>>SINGER: Quality ands Safety. So, in that is sort of a suggestion that, that skills in quality and safety are not ubiquitous across the environment. And that this may not be something that they get in medical school; it might not be something that is sort of actively taught in the institutions. So that there was a need sort of beyond addressing quality and safety issues, there was a need to sort of introduce well what is quality and safety, how does it work? And that you’re using sort of the construct of that and you mentioned LEAN or Six Sigma]
>>NESTER: Six Sigma.
>>SINGER: Six Sigma, as a curriculum to both sort of refine the skills and introduce those topics both to residents and also to the faculty, who would be sort of helping to run the this programming. OK. So, I’m sorry I interrupted you so continue so they had this sort of a half day program.
>>NESTER: They had a half day training with quality and patient safety team members from the department both the VP as well as the managers the safety officers so forth, and I had the GME and CME staff also attend the sessions. And that’s where they actually learned how to put together a charter, the base, the core of getting started with the project. And the important part
>>SINGER: This is your performance improvement project?
>>NESTER: Yes. Performance improvement projects
>>NESTER: And the requirement of the resident was to get approval on the project from their program director and to find a faculty sponsor. Someone who could help open doors for them, help with barriers and learn with them help lead the project as well.
>>NESTER: So, between. And then they were assigned a mentor. A mentor came from quality and safety as well as myself so we needed six
>>SINGER: I s this also a physician or was this or were these staff members?
>>NESTER: Again they were team members from the Quality and Patient Safety department.
>>NESTER: So, we had one mentor per department to work with the resident chiefs. Along with myself, I volunteered to be part of the larger group of mentors.
>>NESTER: And so, we would have this half day training in September to kind of kick off the academic year and then they would work on their projects over the next about four, five months. And we knew that we had to have sort of a benchmark for them to hit. And to help them get there had the mentors to help them shepherd them along the way in this process of their project and then we had an institution-wide grand rounds where each of the residents presented their projects in ten minutes and we involved the larger institution to educate them as well by having it as a judged competition. And we involved the chief nursing officer, president of the hospital, the chief information officers as well as some other Six Sigma team members that would actually judge the projects.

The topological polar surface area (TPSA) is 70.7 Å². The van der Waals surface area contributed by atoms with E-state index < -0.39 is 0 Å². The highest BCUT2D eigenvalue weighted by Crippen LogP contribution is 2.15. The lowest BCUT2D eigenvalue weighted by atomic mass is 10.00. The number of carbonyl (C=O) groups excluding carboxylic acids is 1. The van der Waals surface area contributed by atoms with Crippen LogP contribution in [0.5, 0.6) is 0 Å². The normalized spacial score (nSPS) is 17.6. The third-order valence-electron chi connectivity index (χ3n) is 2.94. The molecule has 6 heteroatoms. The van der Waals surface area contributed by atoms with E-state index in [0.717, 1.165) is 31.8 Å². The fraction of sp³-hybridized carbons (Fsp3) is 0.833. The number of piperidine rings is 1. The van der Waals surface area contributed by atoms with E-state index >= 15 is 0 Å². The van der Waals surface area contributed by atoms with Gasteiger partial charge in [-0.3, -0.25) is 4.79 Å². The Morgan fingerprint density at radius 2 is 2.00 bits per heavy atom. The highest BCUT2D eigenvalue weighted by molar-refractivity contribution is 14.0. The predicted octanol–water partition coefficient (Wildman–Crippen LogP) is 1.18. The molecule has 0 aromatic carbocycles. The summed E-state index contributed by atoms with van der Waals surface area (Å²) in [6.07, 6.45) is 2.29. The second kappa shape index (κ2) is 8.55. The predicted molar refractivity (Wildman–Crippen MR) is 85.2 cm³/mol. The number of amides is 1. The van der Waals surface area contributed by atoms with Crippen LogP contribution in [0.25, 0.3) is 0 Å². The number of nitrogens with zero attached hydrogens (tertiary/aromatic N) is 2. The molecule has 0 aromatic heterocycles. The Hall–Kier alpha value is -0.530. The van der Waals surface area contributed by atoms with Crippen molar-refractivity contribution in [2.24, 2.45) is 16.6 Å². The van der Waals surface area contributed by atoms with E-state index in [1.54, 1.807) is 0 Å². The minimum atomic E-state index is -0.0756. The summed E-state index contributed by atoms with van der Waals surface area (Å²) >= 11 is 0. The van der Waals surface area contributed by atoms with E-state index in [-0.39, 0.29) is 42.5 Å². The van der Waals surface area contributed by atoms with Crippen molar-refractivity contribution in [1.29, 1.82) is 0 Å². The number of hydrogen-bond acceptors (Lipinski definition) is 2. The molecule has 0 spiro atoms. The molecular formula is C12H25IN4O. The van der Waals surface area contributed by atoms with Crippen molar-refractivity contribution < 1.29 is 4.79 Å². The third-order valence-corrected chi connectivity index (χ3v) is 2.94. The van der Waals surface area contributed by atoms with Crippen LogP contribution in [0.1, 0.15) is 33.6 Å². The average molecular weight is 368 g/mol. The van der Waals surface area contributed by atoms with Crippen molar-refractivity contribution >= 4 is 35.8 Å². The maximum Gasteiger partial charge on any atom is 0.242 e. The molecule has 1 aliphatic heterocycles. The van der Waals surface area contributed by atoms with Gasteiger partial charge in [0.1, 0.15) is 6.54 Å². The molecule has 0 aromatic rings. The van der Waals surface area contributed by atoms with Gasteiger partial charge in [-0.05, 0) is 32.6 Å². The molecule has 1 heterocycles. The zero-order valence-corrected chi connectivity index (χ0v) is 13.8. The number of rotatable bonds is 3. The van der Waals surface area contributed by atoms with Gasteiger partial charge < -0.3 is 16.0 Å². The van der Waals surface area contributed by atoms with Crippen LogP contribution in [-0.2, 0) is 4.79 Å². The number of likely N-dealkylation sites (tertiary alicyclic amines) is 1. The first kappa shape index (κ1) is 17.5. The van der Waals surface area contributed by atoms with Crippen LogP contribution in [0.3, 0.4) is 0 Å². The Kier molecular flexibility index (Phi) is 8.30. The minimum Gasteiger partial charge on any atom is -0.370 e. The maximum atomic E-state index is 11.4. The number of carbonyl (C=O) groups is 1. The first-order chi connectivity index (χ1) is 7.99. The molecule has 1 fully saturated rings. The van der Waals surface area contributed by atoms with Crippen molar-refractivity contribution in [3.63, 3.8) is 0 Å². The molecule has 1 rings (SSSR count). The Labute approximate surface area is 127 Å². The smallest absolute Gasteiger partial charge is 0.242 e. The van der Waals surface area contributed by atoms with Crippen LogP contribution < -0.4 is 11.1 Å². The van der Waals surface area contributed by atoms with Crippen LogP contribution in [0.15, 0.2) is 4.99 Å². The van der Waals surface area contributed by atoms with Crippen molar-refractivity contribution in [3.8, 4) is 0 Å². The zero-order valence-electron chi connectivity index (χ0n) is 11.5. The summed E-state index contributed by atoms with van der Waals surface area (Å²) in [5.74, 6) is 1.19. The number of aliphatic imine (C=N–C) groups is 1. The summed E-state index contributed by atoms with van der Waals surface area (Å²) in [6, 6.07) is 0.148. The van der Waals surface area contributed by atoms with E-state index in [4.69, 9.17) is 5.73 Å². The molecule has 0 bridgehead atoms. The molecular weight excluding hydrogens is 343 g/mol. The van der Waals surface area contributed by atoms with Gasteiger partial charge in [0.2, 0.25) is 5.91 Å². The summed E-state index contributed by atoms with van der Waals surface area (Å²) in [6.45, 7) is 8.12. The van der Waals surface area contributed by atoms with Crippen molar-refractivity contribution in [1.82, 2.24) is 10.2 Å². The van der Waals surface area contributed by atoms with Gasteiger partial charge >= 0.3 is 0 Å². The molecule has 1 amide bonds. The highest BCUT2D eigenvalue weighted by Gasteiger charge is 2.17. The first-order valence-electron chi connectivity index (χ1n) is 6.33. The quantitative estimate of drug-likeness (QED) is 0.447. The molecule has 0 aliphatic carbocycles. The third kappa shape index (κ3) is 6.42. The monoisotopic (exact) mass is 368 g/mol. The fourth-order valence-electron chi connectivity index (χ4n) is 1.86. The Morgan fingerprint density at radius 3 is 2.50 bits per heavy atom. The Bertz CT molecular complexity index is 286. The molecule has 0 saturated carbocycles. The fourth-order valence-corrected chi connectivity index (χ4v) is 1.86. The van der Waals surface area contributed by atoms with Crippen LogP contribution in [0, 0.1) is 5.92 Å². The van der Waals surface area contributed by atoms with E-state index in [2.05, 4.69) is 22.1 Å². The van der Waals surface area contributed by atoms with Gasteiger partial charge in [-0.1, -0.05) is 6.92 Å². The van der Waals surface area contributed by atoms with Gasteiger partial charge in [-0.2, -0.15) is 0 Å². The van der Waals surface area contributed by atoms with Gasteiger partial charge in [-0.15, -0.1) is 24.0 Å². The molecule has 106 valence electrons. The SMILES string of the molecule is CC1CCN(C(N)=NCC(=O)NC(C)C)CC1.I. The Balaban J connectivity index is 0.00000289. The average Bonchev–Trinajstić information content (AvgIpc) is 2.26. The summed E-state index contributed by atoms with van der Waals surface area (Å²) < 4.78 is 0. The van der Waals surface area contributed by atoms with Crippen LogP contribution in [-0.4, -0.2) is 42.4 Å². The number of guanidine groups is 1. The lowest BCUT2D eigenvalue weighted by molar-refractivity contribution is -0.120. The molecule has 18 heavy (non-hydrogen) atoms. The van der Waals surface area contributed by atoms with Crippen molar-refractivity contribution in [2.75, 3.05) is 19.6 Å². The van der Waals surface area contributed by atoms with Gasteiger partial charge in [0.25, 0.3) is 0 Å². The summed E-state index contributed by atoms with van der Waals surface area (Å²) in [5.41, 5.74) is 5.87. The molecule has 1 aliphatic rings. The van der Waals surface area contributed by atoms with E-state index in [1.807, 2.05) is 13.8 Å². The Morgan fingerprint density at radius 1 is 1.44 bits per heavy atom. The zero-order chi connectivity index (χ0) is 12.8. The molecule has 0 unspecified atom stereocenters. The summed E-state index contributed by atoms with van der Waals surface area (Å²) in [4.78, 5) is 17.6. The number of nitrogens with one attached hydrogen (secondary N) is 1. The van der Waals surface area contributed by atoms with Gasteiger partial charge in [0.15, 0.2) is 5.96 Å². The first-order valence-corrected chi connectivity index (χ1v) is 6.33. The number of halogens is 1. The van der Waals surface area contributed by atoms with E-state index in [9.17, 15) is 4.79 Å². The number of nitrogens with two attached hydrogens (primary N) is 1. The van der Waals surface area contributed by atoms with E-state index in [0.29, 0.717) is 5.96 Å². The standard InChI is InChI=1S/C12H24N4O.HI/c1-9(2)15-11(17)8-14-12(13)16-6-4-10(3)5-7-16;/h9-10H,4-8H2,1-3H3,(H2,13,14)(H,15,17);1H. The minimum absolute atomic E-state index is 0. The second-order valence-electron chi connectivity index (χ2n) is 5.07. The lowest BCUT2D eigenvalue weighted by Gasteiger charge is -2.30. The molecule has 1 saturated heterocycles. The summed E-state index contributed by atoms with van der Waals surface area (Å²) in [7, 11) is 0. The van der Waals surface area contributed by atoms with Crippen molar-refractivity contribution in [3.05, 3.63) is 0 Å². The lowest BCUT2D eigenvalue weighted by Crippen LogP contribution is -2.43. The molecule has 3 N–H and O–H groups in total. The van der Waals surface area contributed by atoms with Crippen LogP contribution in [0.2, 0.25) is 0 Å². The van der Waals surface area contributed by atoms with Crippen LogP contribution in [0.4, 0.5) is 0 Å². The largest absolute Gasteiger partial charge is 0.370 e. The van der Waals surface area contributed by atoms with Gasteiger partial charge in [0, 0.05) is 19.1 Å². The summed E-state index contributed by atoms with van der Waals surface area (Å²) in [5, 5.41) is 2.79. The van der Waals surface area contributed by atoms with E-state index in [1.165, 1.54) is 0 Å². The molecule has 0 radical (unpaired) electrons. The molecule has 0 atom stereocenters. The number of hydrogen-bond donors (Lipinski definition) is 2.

>>SINGER: And how did they, I can only imagine, how did the residents react?
>>SINGER: I’m sure they were very excited to participate in this.
>>NESTER: They were very excited also very nervous. I’m nervous for them. You know, but this is what I consider their Capstone experience. They put it all together and they present. So, we had an audience award, we wanted to add some esprit de core to the event. The CME event for grand rounds and after the presentations had completed we had team members and we had not only just physicians at the grand rounds there were nurses and allied health care professionals and parts of teams that came along and they got to vote on the initiative or the project that most impacted the institution. And so it was kind of fun to do the audience response system and then eventually we could see who won that prize. But the big prize really was, while all that was going on we would tally the scores from the judges and we would have the judges award and we would have pictures afterwards and following that we would have a celebration with a lunch for the entire team along with the president and the chief medical officer and the safety folks and GME, and CME. And then a plaque is in the resident lounge with a brass tag that names the department that won that year